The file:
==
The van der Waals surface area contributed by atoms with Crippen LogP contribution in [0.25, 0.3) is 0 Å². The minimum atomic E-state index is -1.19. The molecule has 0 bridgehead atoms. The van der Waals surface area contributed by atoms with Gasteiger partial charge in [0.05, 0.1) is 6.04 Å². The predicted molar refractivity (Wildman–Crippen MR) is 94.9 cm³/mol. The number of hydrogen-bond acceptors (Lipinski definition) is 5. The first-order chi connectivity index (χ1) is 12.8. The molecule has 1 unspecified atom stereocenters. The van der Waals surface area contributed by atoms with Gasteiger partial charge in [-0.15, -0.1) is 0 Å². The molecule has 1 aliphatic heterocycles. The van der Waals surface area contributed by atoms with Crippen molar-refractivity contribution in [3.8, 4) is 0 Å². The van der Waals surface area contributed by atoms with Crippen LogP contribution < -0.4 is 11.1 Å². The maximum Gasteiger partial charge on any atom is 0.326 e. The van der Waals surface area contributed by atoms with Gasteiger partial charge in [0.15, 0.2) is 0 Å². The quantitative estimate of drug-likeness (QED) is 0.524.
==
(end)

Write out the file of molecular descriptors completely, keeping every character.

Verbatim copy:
The van der Waals surface area contributed by atoms with Crippen LogP contribution in [0.25, 0.3) is 0 Å². The minimum atomic E-state index is -1.19. The molecule has 0 bridgehead atoms. The van der Waals surface area contributed by atoms with Gasteiger partial charge in [0.05, 0.1) is 6.04 Å². The predicted molar refractivity (Wildman–Crippen MR) is 94.9 cm³/mol. The number of hydrogen-bond acceptors (Lipinski definition) is 5. The first-order chi connectivity index (χ1) is 12.8. The molecule has 1 unspecified atom stereocenters. The van der Waals surface area contributed by atoms with Gasteiger partial charge in [-0.15, -0.1) is 0 Å². The molecule has 1 aliphatic heterocycles. The van der Waals surface area contributed by atoms with Crippen molar-refractivity contribution in [3.8, 4) is 0 Å². The van der Waals surface area contributed by atoms with Crippen LogP contribution < -0.4 is 11.1 Å². The maximum Gasteiger partial charge on any atom is 0.326 e. The van der Waals surface area contributed by atoms with Gasteiger partial charge in [0.15, 0.2) is 0 Å². The quantitative estimate of drug-likeness (QED) is 0.524.